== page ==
- This article is an itinerary.
For other tracks, see Tramping in New Zealand.
This is a moderately demanding circuit track taking four to five days of six and up to eight hours of walking per day. The fifth day is added if an extra day trip to the Dart Glacier is taken. Mt. Earnslaw (Pikirakatahi) and Slip Stream (Te Koroka) are Töpuni (sacred) sites of the Ngāi Tāhu Maori tribe. This track can also be linked to the Cascade Saddle track, but is suggested only for very experienced trampers.
Just like any multi-night tramping excursion, be sure to lay out your plans in advance. Make a packing list and check it before leaving. Preparedness is key to surviving an emergency in the wilderness.
- Wet-weather clothing.
- Warm-weather clothing.
- Extra clothing. Expect the clothing you tramp in to get wet and as such you will need extra clothing to change into when not on the track.
- Cooking equipment. You must pack in your own cooking gear such as pots, as none are provided.
- Food. You must pack in your own food as there is no opportunity to purchase food. Be sure to prepare a menu consisting of high-energy, low-weight foods to carry in with you. Always carry at least one extra day's worth of food in case of emergency. Emergency rations can be an easy and compact way to bring in extra calories.
- Utensils. Your best bet is to carry a single utensil, such as a spork, that will aid in cooking as well as eating.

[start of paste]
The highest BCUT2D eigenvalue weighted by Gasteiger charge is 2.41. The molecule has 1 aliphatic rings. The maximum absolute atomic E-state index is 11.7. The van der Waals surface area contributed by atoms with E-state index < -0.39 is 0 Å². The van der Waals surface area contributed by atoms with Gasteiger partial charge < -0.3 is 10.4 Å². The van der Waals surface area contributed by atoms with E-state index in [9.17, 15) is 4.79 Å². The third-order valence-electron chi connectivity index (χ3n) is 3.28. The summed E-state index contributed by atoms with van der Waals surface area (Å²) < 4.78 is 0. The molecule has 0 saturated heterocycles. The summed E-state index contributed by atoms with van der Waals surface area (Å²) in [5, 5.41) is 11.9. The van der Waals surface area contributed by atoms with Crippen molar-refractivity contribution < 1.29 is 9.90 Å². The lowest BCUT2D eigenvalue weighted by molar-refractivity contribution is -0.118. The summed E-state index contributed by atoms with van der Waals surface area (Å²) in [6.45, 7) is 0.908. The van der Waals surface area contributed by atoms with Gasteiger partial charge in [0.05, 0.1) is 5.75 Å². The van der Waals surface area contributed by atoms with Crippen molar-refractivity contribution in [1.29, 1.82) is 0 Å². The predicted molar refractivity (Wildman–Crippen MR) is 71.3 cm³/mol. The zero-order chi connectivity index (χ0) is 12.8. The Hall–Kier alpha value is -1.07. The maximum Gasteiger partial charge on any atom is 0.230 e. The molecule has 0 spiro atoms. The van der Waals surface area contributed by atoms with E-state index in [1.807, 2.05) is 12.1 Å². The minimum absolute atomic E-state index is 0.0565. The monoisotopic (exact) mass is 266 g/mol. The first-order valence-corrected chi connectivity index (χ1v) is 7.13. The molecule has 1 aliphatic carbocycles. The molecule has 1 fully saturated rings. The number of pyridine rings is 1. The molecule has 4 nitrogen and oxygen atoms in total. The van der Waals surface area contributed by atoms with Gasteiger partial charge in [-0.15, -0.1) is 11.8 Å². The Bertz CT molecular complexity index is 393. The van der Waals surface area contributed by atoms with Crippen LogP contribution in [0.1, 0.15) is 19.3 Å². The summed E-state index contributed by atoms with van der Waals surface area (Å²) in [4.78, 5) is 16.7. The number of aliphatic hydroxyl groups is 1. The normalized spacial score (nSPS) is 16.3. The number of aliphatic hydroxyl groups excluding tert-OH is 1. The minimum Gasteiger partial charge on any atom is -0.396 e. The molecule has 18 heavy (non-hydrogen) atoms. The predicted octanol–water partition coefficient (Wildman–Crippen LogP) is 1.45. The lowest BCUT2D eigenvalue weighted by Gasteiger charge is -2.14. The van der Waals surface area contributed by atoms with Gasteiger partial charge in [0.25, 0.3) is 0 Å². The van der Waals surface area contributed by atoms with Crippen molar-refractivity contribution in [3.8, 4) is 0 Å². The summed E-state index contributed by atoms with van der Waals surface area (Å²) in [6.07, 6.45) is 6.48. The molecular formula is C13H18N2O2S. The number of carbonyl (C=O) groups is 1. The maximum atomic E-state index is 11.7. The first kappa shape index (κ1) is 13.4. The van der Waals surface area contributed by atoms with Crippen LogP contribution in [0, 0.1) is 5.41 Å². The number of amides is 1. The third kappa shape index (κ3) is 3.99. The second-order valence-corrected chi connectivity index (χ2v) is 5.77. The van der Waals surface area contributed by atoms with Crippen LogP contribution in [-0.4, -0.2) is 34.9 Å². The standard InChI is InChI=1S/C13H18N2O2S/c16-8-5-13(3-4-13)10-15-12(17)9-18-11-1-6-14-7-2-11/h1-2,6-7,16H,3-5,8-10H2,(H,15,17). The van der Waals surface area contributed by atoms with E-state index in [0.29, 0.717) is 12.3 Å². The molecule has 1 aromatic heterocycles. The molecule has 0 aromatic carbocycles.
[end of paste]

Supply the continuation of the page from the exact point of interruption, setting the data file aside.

- Calls of nature. Be prepared to bury any waste as there are not toilets along the track, but only at the huts. Be sure to move a good distance off of the track and away from any water sources and bury the waste.
- Showering. There are no showers available, but given the abundance of moving water you can expect to get wet. Carrying a small towel, preferably a lightweight, highly absorbent towel, is suggested.
- Insect repellent. For the Rees-Dart Track, be sure to pack insect repellent as the sand flies are abundant in this area. Sand flies are small biting insects similar to mosquitoes or biting midges.
- Sleep gear.
- Tent. There are huts positioned along the track about a day's hike between each one, but if you'd rather rough it a little more, you can set up a tent in the common areas near the hut. Technically tent campers are not allowed to use the hut's cooking or bathroom facilities.
- Sleeping Bag. There are mattresses provided in the bunkhouse of the huts year-round, but there are no linens. You will need to carry something to sleep in or on that will keep you warm as there is no heating offered in the bunkhouse. Earplugs are also suggested if you are a light sleeper as the bunkhouses are shared with a large number of other trampers.
- Water. The water that is available at the huts is collected in the area surrounding the hut, either from a nearby river or from rainfall. This water is not tested for giardia on a regular basis, so treatment may be recommended.
- Bottle. Carry a bottle or other water carrier such as a CamelBak or Platypus that can be accessed easily. Drinking regularly to maintain hydration is extremely important during such continuous activity.
- Treatment. Carry your preferred method for treating water, and possibly a backup method. A pump or gravity filter could be your primary method with iodine tablets as a backup, which require time to clear the bacteria.
Throughout the Great Walks peak season, daily transport to the track is provided by Info&Track. Services are available from nearby towns of Queenstown or Glenorchy to either Muddy Creek or Chinaman's Bluff. Tel: 03 442 9708, +64 3 442 9708 or email mailto:email@example.com.
Be sure to register with the Department of Conservation (DOC) office in Glenorchy before heading out. Your check-in and subsequent check-out with the DOC will insure your safety in the wilderness. If you do not check-out by the date you've specified during registration a search will commence shortly thereafter.